Table of Contents
existing genetic tests developed and administered by laboratories certified under the Clinical Laboratory Improvement Amendments, or CLIA, are sufficient to select appropriate patients and will be
permitted by the FDA.
the Prescription Drug User Fee Act, or PDUFA, as amended, each BLA must be accompanied by a significant user fee. The FDA adjusts the PDUFA user fees on an annual basis. The PDUFA
also imposes an annual product fee for biologics and an annual establishment license fee on facilities used to manufacture prescription biologics. Fee waivers or reductions are available in certain
circumstances, including a waiver of the application fee for the first application filed by a small business. Additionally, no user fees are assessed on BLAs for product candidates designated as
orphan drugs, unless the product candidate also includes a non-orphan indication.
FDA reviews a BLA within 60 days of submission to determine if it is substantially complete before the agency accepts it for filing. The FDA may refuse to file any BLA that
it deems incomplete or not properly reviewable at the time of submission and may request additional information. In that event, the BLA must be resubmitted with the additional information. The
resubmitted application also is subject to review before the FDA accepts it for filing. Once the submission is accepted for filing, the FDA begins an in-depth, substantive review of the BLA.
FDA reviews the BLA to determine, among other things, whether the proposed product candidate is safe and potent, or effective, for its intended use, has an acceptable purity profile
and whether the product candidate is being manufactured in accordance with cGMP to assure and preserve the product candidate's identity, safety, strength, quality, potency and purity. The FDA may
refer applications for novel biologic products or biologic products that present difficult questions of safety or efficacy to an advisory committee, typically a panel that includes clinicians and
other experts, for review, evaluation and a recommendation as to whether the application should be approved and under what conditions. The FDA is not bound by the recommendations of an advisory
committee, but it considers such recommendations carefully when making decisions. During the product approval process, the FDA also will determine whether a risk evaluation and mitigation strategy, or
REMS, is necessary to assure the safe use of the product candidate. REMS use risk minimization strategies beyond the professional labeling to ensure that the benefits of the product outweigh the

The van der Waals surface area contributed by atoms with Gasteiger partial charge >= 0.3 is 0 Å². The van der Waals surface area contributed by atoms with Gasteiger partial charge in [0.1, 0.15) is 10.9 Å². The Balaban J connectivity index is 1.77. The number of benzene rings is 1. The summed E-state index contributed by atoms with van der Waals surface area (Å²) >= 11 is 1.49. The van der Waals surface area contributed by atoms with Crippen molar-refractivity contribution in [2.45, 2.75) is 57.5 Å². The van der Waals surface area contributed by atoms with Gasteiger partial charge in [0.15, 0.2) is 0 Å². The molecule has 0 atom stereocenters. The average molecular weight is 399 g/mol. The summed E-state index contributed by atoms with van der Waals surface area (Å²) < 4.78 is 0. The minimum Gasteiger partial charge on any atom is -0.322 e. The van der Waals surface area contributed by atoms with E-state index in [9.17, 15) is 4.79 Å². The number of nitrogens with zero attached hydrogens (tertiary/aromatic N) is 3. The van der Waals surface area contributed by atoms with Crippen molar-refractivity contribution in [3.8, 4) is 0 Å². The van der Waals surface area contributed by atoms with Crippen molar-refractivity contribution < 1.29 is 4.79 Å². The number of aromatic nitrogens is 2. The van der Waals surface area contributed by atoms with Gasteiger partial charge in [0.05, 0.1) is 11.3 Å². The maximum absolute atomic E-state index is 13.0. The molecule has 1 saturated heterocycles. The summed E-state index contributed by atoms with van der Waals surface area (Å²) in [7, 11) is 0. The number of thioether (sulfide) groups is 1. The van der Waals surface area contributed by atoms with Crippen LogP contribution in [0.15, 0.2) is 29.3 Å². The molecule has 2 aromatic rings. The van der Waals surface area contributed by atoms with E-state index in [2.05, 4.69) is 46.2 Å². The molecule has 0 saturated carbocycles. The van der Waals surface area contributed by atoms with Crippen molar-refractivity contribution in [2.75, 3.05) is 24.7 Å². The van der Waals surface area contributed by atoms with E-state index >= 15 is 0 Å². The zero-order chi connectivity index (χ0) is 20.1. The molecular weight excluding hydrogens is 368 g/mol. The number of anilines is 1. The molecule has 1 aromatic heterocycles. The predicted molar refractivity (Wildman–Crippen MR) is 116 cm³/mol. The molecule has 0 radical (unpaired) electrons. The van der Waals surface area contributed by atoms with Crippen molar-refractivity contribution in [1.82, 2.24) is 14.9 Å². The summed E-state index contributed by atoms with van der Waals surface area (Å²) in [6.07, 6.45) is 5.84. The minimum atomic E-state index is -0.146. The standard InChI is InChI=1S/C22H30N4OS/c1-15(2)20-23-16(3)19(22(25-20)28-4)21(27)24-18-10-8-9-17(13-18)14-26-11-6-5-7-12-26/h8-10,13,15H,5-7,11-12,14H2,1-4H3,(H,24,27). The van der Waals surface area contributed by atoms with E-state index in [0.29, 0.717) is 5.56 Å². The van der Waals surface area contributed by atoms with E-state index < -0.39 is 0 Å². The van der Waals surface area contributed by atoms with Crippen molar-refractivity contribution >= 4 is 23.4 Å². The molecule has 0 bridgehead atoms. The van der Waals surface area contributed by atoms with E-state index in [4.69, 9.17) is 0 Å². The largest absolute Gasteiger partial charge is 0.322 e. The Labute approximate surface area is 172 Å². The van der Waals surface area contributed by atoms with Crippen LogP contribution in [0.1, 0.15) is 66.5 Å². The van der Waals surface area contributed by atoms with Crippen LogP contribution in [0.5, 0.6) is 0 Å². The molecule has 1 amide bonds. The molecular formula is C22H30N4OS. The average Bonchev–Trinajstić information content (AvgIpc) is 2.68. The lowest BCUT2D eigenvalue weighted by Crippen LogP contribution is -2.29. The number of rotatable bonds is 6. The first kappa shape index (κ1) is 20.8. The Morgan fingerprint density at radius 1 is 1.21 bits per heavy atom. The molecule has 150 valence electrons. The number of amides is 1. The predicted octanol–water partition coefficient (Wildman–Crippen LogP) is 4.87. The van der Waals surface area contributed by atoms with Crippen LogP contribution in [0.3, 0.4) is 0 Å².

potential risks. To determine whether a REMS is needed, the FDA will
consider the size of the population likely to use the product, seriousness of the disease, expected benefit of the product, expected duration of treatment, seriousness of known or potential adverse
events, and whether the product is a new molecular entity. A REMS could include medication guides, physician communication plans and elements to assure safe use, such as restricted distribution
methods, patient registries and other risk minimization tools. If the FDA concludes a REMS is needed, the sponsor of the BLA must submit a proposed REMS; the FDA will not approve the BLA without a
REMS, if required.
approving a BLA, the FDA will inspect the facilities at which the product candidate is manufactured. The FDA will not approve the product candidate unless it determines that the
manufacturing processes and facilities are in compliance with cGMP requirements and adequate to assure consistent production of the product candidate within required specifications. Additionally,
before approving a BLA, the FDA typically will inspect one or more clinical sites to assure that the clinical trials were conducted in compliance with IND trial requirements and GCP requirements.
the basis of the BLA and accompanying information, including the results of the inspection of the manufacturing facilities, the FDA may issue an approval letter or a complete
response letter. An approval letter authorizes commercial marketing of the biologic product with specific prescribing information for specific indications. A complete response letter generally
outlines the deficiencies in the submission and may require substantial additional testing or information in order for the FDA to